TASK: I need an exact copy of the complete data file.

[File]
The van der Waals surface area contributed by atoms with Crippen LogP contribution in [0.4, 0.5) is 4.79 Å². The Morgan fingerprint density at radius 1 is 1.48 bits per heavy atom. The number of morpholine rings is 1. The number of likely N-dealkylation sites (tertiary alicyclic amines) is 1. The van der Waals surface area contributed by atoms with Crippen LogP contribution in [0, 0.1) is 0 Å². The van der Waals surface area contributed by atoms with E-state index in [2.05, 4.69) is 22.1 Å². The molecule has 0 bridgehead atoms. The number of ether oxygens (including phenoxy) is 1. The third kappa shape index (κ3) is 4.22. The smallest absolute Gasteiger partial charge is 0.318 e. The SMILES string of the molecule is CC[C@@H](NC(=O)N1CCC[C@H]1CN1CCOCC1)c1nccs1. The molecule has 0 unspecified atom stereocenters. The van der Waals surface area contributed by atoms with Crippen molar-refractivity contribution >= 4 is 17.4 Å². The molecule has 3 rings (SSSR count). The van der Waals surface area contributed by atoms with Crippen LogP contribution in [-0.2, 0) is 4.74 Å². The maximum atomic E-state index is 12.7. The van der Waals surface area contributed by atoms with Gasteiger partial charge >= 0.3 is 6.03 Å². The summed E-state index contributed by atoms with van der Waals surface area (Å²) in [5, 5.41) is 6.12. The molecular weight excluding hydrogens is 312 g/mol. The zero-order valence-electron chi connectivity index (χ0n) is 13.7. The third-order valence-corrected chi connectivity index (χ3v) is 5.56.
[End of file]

The van der Waals surface area contributed by atoms with Crippen LogP contribution in [0.4, 0.5) is 4.79 Å². The Morgan fingerprint density at radius 1 is 1.48 bits per heavy atom. The number of morpholine rings is 1. The number of likely N-dealkylation sites (tertiary alicyclic amines) is 1. The van der Waals surface area contributed by atoms with Crippen LogP contribution in [0, 0.1) is 0 Å². The van der Waals surface area contributed by atoms with E-state index in [2.05, 4.69) is 22.1 Å². The molecule has 0 bridgehead atoms. The number of ether oxygens (including phenoxy) is 1. The third kappa shape index (κ3) is 4.22. The smallest absolute Gasteiger partial charge is 0.318 e. The SMILES string of the molecule is CC[C@@H](NC(=O)N1CCC[C@H]1CN1CCOCC1)c1nccs1. The molecule has 0 unspecified atom stereocenters. The van der Waals surface area contributed by atoms with Crippen molar-refractivity contribution >= 4 is 17.4 Å². The molecule has 3 rings (SSSR count). The van der Waals surface area contributed by atoms with Crippen LogP contribution in [-0.2, 0) is 4.74 Å². The maximum atomic E-state index is 12.7. The van der Waals surface area contributed by atoms with Gasteiger partial charge >= 0.3 is 6.03 Å². The summed E-state index contributed by atoms with van der Waals surface area (Å²) in [5, 5.41) is 6.12. The molecular weight excluding hydrogens is 312 g/mol. The zero-order valence-electron chi connectivity index (χ0n) is 13.7. The third-order valence-corrected chi connectivity index (χ3v) is 5.56.